Arcadis' July 2009 comments add that among EPA's "significant flaws" was that "Low-dose linearity was used to derive the proposed [oral cancer risk estimate (OSF)]. Strong data are available for a [MOA] corresponding to a threshold [nonlinear] effect. Thus, the proposed OSF ignores the available data that indicate that low levels of exposure to 1,4-dioxane would not pose a cancer risk."

Now, other agencies -- DoD and OMB -- are questioning EPA's decision to use linear modeling to estimate the cancer risk for 1,4-dioxane by inhalation exposure as well. In May comments, DoD staff argue that "DoD has found that there is sufficient information to support a nonlinear extrapolation for the carcinogenic potency of 1,4-dioxane.

And in June 16 comments, OMB notes that "it appears that data exist to support a non-linear mode of action as the Kasai studies show accumulation related to saturation at high doses."

Insufficient Data
EPA, however, responds in a Sept. 15 response document that there is insufficient data available to indicate what the MOA of 1,4-dioxane is, and so used linear cancer risk modeling.

"When EPA evaluates whether the available data provide significant biological support for a mode of action for cancer the goal is to identify key events, and to have reasonable confidence in the sequence of events and how they relate to the development of tumors including information on the shape of the dose-response curve at low doses. It is EPA's judgment that there are insufficient data to establish the shape of the dose response curve in the exposure-response curve at low doses based on the mode of action data for cancer effects following exposure to 1,4-dioxane, for both oral and inhalation routes of exposure; thus a default linear extrapolation was used."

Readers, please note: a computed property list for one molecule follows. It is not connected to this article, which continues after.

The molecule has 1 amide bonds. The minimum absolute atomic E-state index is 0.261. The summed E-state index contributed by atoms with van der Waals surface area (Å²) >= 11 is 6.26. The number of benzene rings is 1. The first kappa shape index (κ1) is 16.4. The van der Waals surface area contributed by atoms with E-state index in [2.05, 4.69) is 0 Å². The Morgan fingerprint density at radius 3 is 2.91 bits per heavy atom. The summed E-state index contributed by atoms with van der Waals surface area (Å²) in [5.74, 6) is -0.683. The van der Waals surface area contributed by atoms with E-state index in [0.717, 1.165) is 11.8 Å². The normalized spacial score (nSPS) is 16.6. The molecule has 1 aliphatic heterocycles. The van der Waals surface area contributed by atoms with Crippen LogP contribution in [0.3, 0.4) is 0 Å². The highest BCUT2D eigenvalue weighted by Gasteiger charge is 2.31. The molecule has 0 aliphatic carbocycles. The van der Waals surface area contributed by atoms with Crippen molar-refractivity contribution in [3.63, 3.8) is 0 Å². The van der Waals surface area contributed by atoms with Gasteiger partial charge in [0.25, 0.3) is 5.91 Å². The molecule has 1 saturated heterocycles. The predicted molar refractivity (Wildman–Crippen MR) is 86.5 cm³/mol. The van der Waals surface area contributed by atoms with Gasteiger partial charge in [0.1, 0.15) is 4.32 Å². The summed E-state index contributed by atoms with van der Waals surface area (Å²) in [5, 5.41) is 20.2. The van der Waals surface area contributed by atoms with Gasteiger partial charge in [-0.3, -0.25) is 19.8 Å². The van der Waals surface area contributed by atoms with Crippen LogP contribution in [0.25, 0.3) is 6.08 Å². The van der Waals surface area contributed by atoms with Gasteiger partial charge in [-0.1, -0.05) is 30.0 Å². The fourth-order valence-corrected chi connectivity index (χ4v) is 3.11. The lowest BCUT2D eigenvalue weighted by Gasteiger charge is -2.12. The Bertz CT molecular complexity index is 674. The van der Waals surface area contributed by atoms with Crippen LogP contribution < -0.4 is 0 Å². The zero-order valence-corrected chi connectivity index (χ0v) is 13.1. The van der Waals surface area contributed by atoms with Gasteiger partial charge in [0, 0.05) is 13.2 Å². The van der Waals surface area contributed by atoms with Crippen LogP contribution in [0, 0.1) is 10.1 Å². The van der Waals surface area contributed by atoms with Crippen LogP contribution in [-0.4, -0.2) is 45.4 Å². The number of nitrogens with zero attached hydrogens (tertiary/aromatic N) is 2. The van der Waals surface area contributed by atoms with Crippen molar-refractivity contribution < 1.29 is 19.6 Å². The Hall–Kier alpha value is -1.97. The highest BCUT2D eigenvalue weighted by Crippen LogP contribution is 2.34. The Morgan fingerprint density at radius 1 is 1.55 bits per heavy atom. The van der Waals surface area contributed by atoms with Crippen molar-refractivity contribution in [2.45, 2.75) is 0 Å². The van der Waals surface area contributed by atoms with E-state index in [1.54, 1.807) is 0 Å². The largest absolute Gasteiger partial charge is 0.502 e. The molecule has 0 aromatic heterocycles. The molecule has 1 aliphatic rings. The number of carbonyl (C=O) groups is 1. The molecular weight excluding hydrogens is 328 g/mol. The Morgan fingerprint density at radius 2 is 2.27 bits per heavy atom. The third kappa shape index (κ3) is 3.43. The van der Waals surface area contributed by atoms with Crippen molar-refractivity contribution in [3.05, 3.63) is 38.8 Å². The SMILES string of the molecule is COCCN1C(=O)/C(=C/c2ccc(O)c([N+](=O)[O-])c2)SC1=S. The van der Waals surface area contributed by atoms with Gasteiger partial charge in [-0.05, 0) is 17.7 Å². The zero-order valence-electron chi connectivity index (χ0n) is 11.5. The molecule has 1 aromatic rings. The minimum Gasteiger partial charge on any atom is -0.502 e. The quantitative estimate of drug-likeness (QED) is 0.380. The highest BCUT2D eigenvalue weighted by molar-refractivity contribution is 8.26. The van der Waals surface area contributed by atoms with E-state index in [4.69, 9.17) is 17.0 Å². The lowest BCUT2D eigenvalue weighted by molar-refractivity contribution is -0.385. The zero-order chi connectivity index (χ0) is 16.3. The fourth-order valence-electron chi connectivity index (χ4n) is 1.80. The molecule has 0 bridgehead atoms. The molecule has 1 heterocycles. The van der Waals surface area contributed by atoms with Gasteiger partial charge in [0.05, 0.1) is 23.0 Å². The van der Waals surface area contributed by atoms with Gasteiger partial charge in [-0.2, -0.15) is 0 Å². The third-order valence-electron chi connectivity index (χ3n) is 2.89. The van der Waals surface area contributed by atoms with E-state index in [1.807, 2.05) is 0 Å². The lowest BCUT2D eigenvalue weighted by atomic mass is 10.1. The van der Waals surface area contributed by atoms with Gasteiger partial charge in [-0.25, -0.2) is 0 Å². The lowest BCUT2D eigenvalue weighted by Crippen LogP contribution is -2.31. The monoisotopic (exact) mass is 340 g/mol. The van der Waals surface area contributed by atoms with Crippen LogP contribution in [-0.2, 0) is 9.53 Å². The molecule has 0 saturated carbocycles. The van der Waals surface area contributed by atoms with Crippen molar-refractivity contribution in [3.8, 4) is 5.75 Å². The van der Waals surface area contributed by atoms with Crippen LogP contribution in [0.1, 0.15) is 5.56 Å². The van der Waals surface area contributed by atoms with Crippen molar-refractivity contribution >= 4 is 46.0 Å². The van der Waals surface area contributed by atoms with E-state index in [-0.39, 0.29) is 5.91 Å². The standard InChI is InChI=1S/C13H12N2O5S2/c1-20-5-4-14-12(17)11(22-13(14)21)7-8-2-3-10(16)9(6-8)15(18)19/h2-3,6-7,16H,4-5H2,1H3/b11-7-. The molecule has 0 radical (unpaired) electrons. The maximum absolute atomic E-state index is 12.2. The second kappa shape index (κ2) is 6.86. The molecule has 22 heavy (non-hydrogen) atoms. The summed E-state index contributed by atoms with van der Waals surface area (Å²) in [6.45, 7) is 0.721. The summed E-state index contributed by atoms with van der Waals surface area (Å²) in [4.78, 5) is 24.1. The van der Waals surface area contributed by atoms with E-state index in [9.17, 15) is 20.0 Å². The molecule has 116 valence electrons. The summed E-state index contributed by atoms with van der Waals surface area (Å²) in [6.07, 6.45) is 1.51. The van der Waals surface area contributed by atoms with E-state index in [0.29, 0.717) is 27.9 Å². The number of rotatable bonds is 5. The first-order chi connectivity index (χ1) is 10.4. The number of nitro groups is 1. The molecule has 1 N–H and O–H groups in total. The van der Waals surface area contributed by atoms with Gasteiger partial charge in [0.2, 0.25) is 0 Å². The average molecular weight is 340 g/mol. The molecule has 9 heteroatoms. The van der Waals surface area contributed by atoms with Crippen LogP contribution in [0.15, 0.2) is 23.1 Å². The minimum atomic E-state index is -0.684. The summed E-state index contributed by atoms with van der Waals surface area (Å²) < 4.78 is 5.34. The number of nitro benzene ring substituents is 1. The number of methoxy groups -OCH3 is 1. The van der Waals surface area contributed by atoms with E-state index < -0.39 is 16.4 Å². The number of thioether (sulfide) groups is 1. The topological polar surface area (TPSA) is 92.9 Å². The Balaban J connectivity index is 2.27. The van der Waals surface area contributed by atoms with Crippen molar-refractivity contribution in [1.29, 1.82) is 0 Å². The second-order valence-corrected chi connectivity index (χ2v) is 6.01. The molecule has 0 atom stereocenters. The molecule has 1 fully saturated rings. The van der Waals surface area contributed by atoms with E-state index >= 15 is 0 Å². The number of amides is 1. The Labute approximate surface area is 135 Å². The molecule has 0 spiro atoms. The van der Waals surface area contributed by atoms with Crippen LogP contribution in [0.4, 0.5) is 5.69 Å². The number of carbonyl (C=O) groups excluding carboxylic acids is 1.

In contrast to DOD and OMB, the National Institute of Environmental Health Sciences (NIEHS) and the Center for Disease Control & Prevention praised the draft IRIS assessment. NIEHS, in particular, indicated EPA had performed an "outstanding job." In its June 3 comments, NIEHS recommended EPA delete two tables describing potential MOAs for 1,4-dioxane "since there is no data available for any of the mode-of-action assumptions."

But OMB and NASA also questioned the new proposed RfC, with OMB arguing that it is close to levels that naturally exist in the environment, a frequent concern of industry and some federal agencies. "It seems that EPA is proposing an RfC which is in the range of background level . . . Rough calculations tell us that this is equivalent to about 4x10-3 mg/m3, which is less than an order of magnitude away from the proposed RfC. Considering the closeness of the values, and what may be known about ranges of background exposures, it would be helpful to ensure that the RfC is plausible and that the incidences of nasal lesions expected can be predicted by current exposures. In particular, we recognize that rats are obligate nose breathers while humans are not. It is not clear how EPA has taken this into account when considering the relevance of the RfC to humans. We note that EPA applies an UF of 3x for interspecies comparison but this implies that humans would be more sensitive, not less sensitive to a similar dose."

And NASA questions whether there is sufficient information to produce an RfC. "The lack of studies (only four are mentioned) for the development of an RfC raises significant concerns that the updated draft's proposed RfC is premature and not supported by scientific literature," according to NASA's June 13 comments. "NASA requests EPA re-consider issuing a draft RfC, based on such limited evidence."

EPA is extending its public comment period on the new 1,4-dioxane inhalation risk estimates to November 15. -- Maria Hegstad ( )